The planes are flying again after being grounded for four months because of smoldering batteries on 787s owned by other airlines. The incidents included an emergency landing of one plane, and a fire on another. Federal authorities lifted the grounding order on April 19 but it has taken Boeing, which makes the plane, and the airlines a few more weeks to fix most of them.
The incidents never caused any serious injuries. But the January grounding embarrassed Boeing and disrupted schedules at the eight airlines that were flying the planes. The company had delivered 50 worldwide when the model was grounded.
United is the only U.S. airline currently flying the 787. The grounding forced it to delay planned international flights and reduced first-quarter earnings by $11 million. Other airlines, including Japan Airlines and South America's LATAM Airlines Group, also said profit took a hit. LATAM said it still had to make payments on the plane and pay for crews and maintenance. It expects to resume flying soon.
United's first 787 flight departed Bush Intercontinental Airport in Houston at 9:14 a.m. Pacific time and arrived at O'Hare International Airport in Chicago at 11:13 a.m.
Passengers didn't appear to be too worried. "We saw strong demand for the flight from the first weekend it opened for sale," said United spokeswoman Christen David.
Ethiopian Airlines resumed flying 787s on April 27, and Air India and Qatar have also restarted flights. All Nippon Airways and Japan Airlines have both said they expect to restart 787 flights on June 1.
United is planning to use 787s on shorter domestic flights before resuming international flights on June 10 with new Denver-to-Tokyo service as well as temporary Houston-to-London flights. It's adding flights to Tokyo, Shanghai and Lagos, Nigeria, in August.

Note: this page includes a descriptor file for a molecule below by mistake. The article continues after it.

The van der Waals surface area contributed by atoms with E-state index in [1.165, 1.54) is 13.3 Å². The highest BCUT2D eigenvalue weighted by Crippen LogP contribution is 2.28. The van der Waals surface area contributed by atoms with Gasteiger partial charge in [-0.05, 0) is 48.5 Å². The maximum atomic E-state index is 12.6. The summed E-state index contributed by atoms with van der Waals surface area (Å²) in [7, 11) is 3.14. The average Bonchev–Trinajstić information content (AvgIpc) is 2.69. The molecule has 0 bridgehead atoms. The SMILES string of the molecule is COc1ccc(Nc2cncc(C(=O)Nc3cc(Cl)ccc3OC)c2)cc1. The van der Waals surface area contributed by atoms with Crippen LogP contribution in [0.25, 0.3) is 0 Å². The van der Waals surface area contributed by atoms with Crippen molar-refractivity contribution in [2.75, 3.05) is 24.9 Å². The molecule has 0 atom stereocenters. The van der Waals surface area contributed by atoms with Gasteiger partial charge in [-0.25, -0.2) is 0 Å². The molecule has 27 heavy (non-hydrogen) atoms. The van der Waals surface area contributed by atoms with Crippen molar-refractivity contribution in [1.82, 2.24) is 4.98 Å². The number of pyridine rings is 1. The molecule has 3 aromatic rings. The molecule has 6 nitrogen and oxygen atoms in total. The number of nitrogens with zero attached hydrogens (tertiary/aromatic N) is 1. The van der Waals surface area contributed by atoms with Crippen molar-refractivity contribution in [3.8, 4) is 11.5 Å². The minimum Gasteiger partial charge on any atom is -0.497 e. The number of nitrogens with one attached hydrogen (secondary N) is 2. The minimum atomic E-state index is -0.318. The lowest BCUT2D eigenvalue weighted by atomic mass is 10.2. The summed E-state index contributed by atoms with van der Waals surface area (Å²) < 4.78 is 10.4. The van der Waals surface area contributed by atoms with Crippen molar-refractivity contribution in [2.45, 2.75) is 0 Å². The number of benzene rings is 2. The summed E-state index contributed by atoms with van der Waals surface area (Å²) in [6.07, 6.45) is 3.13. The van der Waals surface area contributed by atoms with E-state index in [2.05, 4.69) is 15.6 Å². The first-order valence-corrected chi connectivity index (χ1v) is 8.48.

Those long international flights are the main reason the 787 exists. Its medium size and fuel efficiency are a good fit for long routes. Starting with shorter domestic flights "will give us a period to ramp up full 787 operations," David said.
United Continental Holdings Inc. now has six 787s. United expected to have four fixed by Monday, with the other two getting batteries modified in coming days.
The 787 uses more electricity than any other jet. And it makes more use of lithium-ion batteries than other jets to provide power for things like flight controls and a backup generator when its engines are shut down. Each 787 has two of the batteries.
Boeing Co. never did figure out the root cause of the battery incidents. Instead, it redesigned the battery and its charger. The idea was to eliminate all of the possible causes, 787 chief engineer Mike Sinnett said in an online chat on Thursday where he and a Boeing test pilot took questions about the plane.
The changes include more heat insulation between each cell and charging the battery to a lower maximum voltage.
Boeing said that as of Sunday, 45 planes had gotten the battery fix out of 50 that were in service when they were grounded. It said it will finish the modifications by the end of May.
Boeing never stopped making 787s, but deliveries were halted. They resumed last week, and Boeing has since delivered two planes, both with the new battery system.
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